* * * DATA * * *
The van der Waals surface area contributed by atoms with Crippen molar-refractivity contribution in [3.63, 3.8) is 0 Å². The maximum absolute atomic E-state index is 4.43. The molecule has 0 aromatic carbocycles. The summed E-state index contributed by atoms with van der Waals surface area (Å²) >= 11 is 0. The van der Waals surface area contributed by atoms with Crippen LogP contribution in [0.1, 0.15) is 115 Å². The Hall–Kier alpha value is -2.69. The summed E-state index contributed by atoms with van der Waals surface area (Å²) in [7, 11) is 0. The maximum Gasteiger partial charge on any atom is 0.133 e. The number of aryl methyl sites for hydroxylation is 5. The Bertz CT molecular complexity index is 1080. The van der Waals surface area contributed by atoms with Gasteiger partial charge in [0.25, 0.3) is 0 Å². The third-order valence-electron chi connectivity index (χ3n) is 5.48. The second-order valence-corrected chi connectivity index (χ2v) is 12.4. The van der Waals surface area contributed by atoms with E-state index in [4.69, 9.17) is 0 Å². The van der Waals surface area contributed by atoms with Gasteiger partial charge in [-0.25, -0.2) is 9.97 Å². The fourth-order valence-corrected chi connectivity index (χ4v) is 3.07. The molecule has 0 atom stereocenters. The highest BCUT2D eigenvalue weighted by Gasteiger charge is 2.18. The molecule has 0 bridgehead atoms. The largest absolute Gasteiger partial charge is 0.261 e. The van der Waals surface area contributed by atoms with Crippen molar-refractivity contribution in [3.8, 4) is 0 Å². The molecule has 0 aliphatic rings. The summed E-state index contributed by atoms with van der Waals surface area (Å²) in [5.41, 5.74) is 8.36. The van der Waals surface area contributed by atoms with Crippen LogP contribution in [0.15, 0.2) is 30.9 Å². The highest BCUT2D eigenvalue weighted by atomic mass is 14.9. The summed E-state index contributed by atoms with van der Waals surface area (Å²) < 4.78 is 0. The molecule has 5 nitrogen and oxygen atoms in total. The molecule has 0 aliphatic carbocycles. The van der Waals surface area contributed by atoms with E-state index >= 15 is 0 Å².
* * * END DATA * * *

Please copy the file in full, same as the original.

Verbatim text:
The van der Waals surface area contributed by atoms with Crippen molar-refractivity contribution in [3.63, 3.8) is 0 Å². The maximum absolute atomic E-state index is 4.43. The molecule has 0 aromatic carbocycles. The summed E-state index contributed by atoms with van der Waals surface area (Å²) >= 11 is 0. The van der Waals surface area contributed by atoms with Crippen LogP contribution in [0.1, 0.15) is 115 Å². The Hall–Kier alpha value is -2.69. The summed E-state index contributed by atoms with van der Waals surface area (Å²) in [7, 11) is 0. The maximum Gasteiger partial charge on any atom is 0.133 e. The number of aryl methyl sites for hydroxylation is 5. The Bertz CT molecular complexity index is 1080. The van der Waals surface area contributed by atoms with Gasteiger partial charge in [0.25, 0.3) is 0 Å². The third-order valence-electron chi connectivity index (χ3n) is 5.48. The second-order valence-corrected chi connectivity index (χ2v) is 12.4. The van der Waals surface area contributed by atoms with E-state index in [4.69, 9.17) is 0 Å². The van der Waals surface area contributed by atoms with Gasteiger partial charge in [-0.25, -0.2) is 9.97 Å². The fourth-order valence-corrected chi connectivity index (χ4v) is 3.07. The molecule has 0 atom stereocenters. The highest BCUT2D eigenvalue weighted by Gasteiger charge is 2.18. The molecule has 0 bridgehead atoms. The largest absolute Gasteiger partial charge is 0.261 e. The van der Waals surface area contributed by atoms with Crippen molar-refractivity contribution in [3.8, 4) is 0 Å². The molecule has 0 aliphatic rings. The summed E-state index contributed by atoms with van der Waals surface area (Å²) in [5.41, 5.74) is 8.36. The van der Waals surface area contributed by atoms with Crippen LogP contribution in [0.15, 0.2) is 30.9 Å². The highest BCUT2D eigenvalue weighted by atomic mass is 14.9. The summed E-state index contributed by atoms with van der Waals surface area (Å²) < 4.78 is 0. The molecule has 5 nitrogen and oxygen atoms in total. The molecule has 0 aliphatic carbocycles. The van der Waals surface area contributed by atoms with E-state index >= 15 is 0 Å².